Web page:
NEW DELHI: Hindi litterateur Mannu Bhandari, who penned wildly popular short stories and novels without sacrificing literary merit and who constructed a new and aware modern woman in her works, passed away in a Gurgaon hospital on Monday. She was 90.
“She had suffered a series of strokes over the last few years. She was frail but never bedridden. This time she was hospitalized for an infection which turned fatal” her daughter Rachana Yadav, a kathak dancer, told TOI.
Notable Hindi film director Basu Chatterjee, with whom she shared a fond and durable association, transformed Bhandari’s long short story, Yehi Sach Hai, into a feature, Rajnigandha (1974). The film was both a critical and a commercial success. Basu da’s Jeena Yahan (1979) was also based on her work, Ekhane Aakash Neyee. Bhandari also wrote the dialogues for Swami (1977), another box-office winner. Her novel, Aap Ka Bunty was made as Samay Ki Dhara (1986), which veered away from the original story and ran into legal trouble. Mahabhoj, a hard-hitting political novel, was numerously staged as a play.
Born in Bhanpur, Madhya Pradesh, Bhandari earned her masters at Banaras Hindu University. She also taught at Delhi University and was married to eminent writer-editor Rajendra Yadav who passed away in 2013. Both were pillars of the Nayee Kahani (New Story) movement.
Noted writer Mridula Garg said that along with Krishna Sobti and Usha Priyamvada, Bhandari was regarded as the three best and most-talked about Hindi women writers of the 1960s and 70s. “She wrote with spontaneity and great empathy for her characters. Her style was easy going and direct. People identified with her characters,” Garg said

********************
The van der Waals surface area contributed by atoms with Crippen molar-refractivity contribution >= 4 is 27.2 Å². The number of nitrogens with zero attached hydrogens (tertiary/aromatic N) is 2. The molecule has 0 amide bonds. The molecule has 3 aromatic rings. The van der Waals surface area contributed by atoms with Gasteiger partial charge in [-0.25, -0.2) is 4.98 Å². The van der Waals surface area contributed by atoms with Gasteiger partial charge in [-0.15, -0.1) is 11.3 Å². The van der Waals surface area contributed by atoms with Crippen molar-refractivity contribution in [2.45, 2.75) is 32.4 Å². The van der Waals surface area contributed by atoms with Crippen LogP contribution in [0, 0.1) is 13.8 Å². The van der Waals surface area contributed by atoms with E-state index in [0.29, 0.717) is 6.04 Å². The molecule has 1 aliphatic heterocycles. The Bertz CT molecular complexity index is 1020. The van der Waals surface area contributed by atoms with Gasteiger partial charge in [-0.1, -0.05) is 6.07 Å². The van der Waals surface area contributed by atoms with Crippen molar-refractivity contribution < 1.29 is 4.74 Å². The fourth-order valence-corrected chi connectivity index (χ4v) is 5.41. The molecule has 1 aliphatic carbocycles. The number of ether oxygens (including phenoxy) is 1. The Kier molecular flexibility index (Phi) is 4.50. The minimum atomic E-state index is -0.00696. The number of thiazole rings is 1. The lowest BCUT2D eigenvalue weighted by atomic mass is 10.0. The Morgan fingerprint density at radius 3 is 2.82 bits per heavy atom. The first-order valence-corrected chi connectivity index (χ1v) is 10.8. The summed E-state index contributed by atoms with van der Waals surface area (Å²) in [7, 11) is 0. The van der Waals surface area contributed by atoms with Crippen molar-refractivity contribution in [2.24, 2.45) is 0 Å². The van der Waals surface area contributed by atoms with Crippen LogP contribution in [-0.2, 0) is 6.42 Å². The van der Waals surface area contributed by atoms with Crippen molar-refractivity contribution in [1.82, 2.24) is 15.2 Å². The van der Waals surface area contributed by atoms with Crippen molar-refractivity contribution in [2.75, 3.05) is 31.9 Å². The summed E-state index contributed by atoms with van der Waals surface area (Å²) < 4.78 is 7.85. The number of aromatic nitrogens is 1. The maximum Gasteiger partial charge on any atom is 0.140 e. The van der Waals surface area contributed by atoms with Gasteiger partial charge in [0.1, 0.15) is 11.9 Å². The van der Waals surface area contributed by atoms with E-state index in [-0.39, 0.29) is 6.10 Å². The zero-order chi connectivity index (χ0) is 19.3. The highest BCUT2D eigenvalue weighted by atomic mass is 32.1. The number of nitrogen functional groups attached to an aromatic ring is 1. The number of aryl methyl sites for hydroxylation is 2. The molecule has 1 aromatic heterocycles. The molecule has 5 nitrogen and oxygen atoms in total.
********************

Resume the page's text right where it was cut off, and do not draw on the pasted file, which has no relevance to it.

One such character was Bunty, the tormented son of a divorced couple, from the novel, Aap Ka Bunty. Writer Pushya Mitra wrote on Facebook how his mother read the novel during her days of pregnancy and gave him his pet name, Bunty. Others shared similar experiences on social media. As Garg added, “She provided the finest example of literary writing which could be popular with common people.”
Satyanand Nirupam, editorial director, Rajkamal Prakashan, recalled how he was deeply disturbed by Bhandari’s short story, Sazaa, the story of a man fighting for justice. “Another story, Do Kalakaar, has taken on a fresh meaning in these intolerant times. And after reading the story, Yehi Sach Hai, I started looking at rajnigandha (tuberose) flowers in a different light,” he said. Bhandari’s women are real, plucked from life. They are characters with agency like Deepa, played by Vidya Sinha in Rajnigandha. The story walks the reader through the corridor of her mind as she struggles to choose between two men. But the final decision is her own.
There was a tough side to Bhandari as well. Garg narrates an anecdote. “At a seminar once, a member of the audience asked me a vulgar question about my novel, Chitkobra. Mannu-ji, who was on the stage, turned to the man and said, “Please apologise to her. If you haven’t understood the book, please keep quiet, don’t ask such questions…Writers often don’t stand for each other in such situations. But she did.”

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